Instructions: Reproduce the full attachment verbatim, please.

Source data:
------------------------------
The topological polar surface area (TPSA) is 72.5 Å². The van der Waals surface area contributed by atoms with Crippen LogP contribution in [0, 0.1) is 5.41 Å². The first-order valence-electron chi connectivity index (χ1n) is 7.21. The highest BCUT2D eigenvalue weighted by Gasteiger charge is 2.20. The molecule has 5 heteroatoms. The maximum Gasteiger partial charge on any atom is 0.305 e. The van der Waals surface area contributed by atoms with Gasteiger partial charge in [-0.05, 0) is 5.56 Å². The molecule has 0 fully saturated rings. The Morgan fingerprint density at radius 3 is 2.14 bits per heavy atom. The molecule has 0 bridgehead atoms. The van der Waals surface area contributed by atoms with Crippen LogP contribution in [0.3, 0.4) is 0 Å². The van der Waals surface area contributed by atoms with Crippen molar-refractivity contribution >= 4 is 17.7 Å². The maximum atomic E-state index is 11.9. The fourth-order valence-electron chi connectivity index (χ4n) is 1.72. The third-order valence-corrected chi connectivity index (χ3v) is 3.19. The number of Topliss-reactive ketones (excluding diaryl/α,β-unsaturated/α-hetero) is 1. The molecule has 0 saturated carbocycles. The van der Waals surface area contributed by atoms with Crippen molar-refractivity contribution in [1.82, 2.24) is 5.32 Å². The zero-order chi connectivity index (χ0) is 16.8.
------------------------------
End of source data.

The topological polar surface area (TPSA) is 72.5 Å². The van der Waals surface area contributed by atoms with Crippen LogP contribution in [0, 0.1) is 5.41 Å². The first-order valence-electron chi connectivity index (χ1n) is 7.21. The highest BCUT2D eigenvalue weighted by Gasteiger charge is 2.20. The molecule has 5 heteroatoms. The maximum Gasteiger partial charge on any atom is 0.305 e. The van der Waals surface area contributed by atoms with Gasteiger partial charge in [-0.05, 0) is 5.56 Å². The molecule has 0 fully saturated rings. The Morgan fingerprint density at radius 3 is 2.14 bits per heavy atom. The molecule has 0 bridgehead atoms. The van der Waals surface area contributed by atoms with Crippen LogP contribution in [0.3, 0.4) is 0 Å². The van der Waals surface area contributed by atoms with Crippen molar-refractivity contribution >= 4 is 17.7 Å². The maximum atomic E-state index is 11.9. The fourth-order valence-electron chi connectivity index (χ4n) is 1.72. The third-order valence-corrected chi connectivity index (χ3v) is 3.19. The number of Topliss-reactive ketones (excluding diaryl/α,β-unsaturated/α-hetero) is 1. The molecule has 0 saturated carbocycles. The van der Waals surface area contributed by atoms with Crippen molar-refractivity contribution in [1.82, 2.24) is 5.32 Å². The zero-order chi connectivity index (χ0) is 16.8.